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People Mover passengers get free wi-fi

Frances Shen, Huawei KZN general manager, and Sipho Nzuza, eThekwini municipal manager, test the wi-fi. Picture: Sibusiso Ndlovu

Frances Shen, Huawei KZN general manager, and Sipho Nzuza, eThekwini municipal manager, test the wi-fi. Picture: Sibusiso Ndlovu

Published Sep 8, 2017


Durban's People Mover bus passengers are eager to log on to the new on-board wi-fi system launched by the eThekwini Municipality on Thursday.

Ten buses will be fitted with routers, to give passengers who have registered online, access to 250MB free daily.

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Thami Manyathi, head of the eThekwini Transport Authority (ETA), said over the next nine months they would test the on-board wi-fi possibilities on the inner city routes.

He said it could be applied to the Go!Durban - Integrated Rapid Public Transport Network system.

Manyathi said Huawei supplied the routers free of charge for the test period.

“Going forward, when Go!Durban becomes operational, the provision of wi-fi on buses travelling on the major routes as well as within stations will enable efficient commutes, allowing commuters access to bus timetables, check routes and connections, and watch for updates from the ETA management centre,” he said.

Passengers can also access their e-mails and other social media sites.

Instructions and information on how to log on are inside the selected buses.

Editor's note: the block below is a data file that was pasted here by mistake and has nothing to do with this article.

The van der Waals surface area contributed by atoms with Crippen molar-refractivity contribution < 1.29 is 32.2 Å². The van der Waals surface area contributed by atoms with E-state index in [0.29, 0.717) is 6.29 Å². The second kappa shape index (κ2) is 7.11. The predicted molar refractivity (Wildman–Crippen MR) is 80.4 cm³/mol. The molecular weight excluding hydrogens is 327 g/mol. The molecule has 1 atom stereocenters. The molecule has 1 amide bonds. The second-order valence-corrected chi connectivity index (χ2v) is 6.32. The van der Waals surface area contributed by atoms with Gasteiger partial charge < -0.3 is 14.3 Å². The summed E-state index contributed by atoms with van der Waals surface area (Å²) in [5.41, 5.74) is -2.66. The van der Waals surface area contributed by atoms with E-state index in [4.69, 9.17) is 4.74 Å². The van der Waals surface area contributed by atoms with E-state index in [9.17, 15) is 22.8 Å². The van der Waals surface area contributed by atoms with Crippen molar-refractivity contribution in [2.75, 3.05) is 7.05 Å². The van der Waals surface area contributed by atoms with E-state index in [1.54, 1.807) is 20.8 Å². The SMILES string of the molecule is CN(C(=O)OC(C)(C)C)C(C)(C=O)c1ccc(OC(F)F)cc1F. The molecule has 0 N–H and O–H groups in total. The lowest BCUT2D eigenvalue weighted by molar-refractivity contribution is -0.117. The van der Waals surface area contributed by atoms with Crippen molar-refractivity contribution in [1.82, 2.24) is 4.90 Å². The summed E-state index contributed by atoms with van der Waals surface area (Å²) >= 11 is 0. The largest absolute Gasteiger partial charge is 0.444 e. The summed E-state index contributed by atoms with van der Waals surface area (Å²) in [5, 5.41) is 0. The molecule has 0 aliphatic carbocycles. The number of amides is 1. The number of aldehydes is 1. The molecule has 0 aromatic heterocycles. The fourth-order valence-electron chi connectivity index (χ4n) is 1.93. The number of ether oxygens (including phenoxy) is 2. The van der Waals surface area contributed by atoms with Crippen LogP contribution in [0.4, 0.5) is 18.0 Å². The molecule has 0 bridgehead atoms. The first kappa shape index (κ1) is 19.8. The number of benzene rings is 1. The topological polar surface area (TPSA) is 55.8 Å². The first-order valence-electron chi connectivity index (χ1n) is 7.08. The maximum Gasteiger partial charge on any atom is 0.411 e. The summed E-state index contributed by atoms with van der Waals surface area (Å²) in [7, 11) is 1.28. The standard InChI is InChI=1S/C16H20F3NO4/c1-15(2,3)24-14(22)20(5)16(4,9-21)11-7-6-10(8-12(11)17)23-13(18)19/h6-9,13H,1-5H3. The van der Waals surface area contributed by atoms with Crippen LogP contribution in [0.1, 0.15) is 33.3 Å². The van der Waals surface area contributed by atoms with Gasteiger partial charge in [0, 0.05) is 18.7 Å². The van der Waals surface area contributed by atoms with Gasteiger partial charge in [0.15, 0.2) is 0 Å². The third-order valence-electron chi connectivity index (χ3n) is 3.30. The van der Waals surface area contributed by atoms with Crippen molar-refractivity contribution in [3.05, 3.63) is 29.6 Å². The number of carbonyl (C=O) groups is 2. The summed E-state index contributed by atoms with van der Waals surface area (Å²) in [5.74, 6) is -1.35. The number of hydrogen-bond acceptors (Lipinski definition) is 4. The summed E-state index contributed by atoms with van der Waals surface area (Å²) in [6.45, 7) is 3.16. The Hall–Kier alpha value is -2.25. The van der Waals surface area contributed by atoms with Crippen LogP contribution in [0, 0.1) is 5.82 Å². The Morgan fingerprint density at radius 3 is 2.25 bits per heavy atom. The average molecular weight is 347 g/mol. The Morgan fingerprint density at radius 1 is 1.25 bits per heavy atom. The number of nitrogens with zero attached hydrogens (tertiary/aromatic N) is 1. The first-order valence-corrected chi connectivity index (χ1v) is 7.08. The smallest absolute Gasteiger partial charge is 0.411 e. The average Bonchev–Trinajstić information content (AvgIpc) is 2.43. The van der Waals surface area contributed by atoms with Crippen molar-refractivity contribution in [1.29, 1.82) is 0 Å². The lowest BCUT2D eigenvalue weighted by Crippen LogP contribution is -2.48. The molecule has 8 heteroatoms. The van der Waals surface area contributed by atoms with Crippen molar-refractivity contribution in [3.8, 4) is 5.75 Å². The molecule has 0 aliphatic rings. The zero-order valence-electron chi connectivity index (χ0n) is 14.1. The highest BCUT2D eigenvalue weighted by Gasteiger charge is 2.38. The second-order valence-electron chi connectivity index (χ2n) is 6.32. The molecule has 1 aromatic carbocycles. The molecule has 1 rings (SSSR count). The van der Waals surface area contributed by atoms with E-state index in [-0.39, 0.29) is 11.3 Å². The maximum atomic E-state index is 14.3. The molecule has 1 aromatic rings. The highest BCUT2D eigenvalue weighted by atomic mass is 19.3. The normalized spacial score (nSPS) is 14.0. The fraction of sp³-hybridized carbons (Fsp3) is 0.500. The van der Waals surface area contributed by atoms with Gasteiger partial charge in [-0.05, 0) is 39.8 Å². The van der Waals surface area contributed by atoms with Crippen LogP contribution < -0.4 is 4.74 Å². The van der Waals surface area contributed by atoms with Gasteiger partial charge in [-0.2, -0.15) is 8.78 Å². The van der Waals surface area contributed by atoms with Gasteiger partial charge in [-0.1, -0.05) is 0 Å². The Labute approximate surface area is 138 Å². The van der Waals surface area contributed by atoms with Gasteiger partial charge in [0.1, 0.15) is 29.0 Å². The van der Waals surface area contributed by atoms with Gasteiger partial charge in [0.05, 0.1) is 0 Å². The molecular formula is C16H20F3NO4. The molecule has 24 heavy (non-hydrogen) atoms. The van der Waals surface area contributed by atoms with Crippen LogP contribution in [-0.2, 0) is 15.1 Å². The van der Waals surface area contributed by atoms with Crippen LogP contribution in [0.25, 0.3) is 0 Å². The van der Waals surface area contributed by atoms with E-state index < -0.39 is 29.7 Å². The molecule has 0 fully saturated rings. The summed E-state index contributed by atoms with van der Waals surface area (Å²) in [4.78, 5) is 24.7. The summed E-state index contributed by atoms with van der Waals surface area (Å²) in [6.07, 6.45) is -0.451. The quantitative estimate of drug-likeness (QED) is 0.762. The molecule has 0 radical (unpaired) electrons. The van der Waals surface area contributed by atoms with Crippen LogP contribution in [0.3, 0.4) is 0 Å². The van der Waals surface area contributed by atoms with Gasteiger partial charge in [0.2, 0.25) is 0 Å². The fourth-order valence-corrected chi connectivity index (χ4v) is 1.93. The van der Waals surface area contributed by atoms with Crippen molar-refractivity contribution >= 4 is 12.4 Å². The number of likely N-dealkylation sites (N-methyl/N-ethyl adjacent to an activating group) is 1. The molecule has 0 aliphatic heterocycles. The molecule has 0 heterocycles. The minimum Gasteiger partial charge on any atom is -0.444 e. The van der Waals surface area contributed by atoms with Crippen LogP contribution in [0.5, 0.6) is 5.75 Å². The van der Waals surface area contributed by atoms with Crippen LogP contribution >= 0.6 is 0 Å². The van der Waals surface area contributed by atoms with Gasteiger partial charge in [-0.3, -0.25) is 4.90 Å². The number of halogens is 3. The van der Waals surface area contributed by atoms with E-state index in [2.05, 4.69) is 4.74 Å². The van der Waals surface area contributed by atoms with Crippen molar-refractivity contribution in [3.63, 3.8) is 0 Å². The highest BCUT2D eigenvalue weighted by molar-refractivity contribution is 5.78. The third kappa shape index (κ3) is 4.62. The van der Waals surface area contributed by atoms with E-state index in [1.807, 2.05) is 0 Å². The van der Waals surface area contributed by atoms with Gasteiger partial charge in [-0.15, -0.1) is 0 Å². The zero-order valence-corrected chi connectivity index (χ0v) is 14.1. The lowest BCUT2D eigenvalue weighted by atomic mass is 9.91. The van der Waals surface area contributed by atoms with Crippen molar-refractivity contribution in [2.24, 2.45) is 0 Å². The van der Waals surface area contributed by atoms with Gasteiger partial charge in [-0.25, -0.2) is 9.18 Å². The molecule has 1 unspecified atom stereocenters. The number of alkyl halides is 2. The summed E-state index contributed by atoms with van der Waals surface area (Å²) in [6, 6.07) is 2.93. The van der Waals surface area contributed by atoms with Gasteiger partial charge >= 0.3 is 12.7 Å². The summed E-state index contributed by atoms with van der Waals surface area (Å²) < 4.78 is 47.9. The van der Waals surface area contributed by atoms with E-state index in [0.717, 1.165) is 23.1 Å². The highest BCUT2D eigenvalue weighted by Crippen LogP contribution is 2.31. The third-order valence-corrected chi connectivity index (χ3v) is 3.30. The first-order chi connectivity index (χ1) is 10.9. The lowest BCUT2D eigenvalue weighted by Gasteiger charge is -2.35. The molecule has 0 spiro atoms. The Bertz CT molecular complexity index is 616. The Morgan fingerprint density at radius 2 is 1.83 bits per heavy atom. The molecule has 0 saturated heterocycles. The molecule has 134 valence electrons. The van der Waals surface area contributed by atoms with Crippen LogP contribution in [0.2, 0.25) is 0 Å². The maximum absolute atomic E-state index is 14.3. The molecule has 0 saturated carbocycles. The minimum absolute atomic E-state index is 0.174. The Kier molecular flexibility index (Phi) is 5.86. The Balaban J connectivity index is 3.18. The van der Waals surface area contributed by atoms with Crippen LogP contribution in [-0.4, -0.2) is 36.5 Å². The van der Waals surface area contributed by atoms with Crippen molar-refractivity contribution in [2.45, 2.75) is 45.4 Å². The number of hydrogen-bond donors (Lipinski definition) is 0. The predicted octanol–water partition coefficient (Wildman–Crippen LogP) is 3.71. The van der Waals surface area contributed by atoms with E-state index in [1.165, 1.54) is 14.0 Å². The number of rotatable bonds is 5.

Patsy Govender, a frequent passenger of South Beach, said it would save her WhatsApp data usage. She was not sure how it worked, but said she would give it a try.

Xolile Malembe, of Dr Yusuf Dadoo (Grey) Street, said she tried it several times, but it did not work.

“I will keep trying to follow the instructions on the buses,” she said.

Malembe has been travelling on the buses for two years and was looking forward to the next few months.

Veronica Shaka, of South Beach, said she was now encouraged to take the bus more often.

Most bus passengers interviewed said they would use the data for accessing their WhatsApp and Facebook accounts.

Narcy Zwane and Okuhle Gwadela, students at the Durban University of Technology (DUT), said they heard about the wi-fi from friends on campus and would try out the system.

They would use it to research information on projects and access e-mails.

Suben Govender, of eThekwini’s IT department, said wireless routers had been installed, and in the interest of the public, certain online sites had been restricted.

Sipho Nzuza, eThekwini’s municipal manager, said it was a step in the right direction of becoming a smart city.

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